There's a lot of information out there on how to write user stories and why it's important. And yet, many of us make mistakes that cost us a lot.

There are many who even prefer an alternative method. (Here’s another one.) And it's often because they're frustrated by poorly written user stories.

As much as it's important to know how to write good user stories, it's equally important to know how to NOT write one.

Today, many software teams want to adopt agile processes. They want to put the user in the center of their product development process while building products. And it makes perfect sense. After all, you are building the product for your users, right?

A lot of times when writing user stories we think we are writing from the user’s perspective, but we end up skewing it with our biases and knowledge. And a lot of times, these mistakes are interlinked and only get worse with time.

In this article I will talk about some of the common mistakes teams make when writing user stories.

User stories that are too broad

When user stories are too broad, crucial information regarding the expected action and the need can get missed. If there are a lot of “ands” or “ors” or "thats" in your team’s user stories, it is good indication that it is too broad and you should consider re-writing it.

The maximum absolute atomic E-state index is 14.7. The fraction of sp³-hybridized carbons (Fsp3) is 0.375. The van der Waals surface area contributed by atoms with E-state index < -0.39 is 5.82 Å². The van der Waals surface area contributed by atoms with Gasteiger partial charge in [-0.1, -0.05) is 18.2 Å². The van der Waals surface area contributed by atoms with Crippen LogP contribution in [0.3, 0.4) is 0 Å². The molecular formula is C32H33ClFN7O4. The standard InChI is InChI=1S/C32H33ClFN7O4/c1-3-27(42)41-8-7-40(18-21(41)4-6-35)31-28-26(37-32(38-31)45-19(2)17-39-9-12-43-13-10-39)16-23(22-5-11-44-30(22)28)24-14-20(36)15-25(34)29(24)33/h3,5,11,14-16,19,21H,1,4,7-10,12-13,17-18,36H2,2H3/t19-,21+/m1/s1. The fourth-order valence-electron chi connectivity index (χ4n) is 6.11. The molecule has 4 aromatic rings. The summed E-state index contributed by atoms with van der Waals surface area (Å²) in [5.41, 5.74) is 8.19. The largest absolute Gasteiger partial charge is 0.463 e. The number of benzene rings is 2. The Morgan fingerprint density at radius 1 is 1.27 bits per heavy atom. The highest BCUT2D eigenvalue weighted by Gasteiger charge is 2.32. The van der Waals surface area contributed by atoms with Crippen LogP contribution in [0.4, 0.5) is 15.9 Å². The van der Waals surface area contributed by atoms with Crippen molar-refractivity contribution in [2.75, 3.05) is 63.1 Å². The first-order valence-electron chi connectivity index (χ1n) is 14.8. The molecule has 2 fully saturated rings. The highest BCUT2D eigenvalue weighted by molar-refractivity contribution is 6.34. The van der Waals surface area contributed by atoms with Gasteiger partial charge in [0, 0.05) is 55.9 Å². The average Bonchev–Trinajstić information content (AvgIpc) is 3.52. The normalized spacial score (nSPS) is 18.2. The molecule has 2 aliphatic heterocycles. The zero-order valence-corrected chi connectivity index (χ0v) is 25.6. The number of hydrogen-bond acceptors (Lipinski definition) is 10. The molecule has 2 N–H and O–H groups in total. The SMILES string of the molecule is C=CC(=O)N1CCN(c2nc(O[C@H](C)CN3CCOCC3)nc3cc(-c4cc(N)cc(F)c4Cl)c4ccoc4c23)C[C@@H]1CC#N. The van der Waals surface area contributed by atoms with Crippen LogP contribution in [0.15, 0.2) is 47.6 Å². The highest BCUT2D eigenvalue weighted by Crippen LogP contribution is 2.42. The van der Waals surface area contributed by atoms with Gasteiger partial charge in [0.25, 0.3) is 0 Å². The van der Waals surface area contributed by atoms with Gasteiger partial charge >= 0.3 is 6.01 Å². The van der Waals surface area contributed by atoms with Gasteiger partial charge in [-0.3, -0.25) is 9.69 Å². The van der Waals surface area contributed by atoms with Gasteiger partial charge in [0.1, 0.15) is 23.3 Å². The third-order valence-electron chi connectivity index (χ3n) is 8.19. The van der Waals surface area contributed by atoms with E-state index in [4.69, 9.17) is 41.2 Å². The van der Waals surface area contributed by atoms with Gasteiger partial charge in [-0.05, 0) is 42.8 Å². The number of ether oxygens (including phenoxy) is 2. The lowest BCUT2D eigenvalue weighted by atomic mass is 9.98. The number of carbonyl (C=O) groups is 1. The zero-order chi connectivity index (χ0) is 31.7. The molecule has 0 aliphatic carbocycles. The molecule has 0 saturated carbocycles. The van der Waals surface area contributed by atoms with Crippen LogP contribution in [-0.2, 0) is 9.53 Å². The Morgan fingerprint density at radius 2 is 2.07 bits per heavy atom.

Also, there’s a very good chance that your too broadly written user story is actually an epic.

An example of a broad user story might look like this:

As a user, I would like to continue reading the article later when I’m on my way home, without needing to sign up and find the exact spot where I left off.

In this case you can see the user story is trying to achieve two things — not needing to sign up and not having to find where they stopped reading. Instead of trying to cram everything into a single user story, consider breaking it down into multiple user stories.

Here's how it may look after it is broken down:

"As a user, I would like to continue reading the article later without having to sign up"

"As a user, I want to continue reading from where I left off, so that I don't have to find the last paragraph I finished reading"

User stories that are too fine

When user stories are broken down into too much detail, you begin talking about how you are going to implement it. This removes the focus from the user and leads to poor communication of expectations within the team.

Here's an example of a user story that is defined too fine that it talks about implementation details.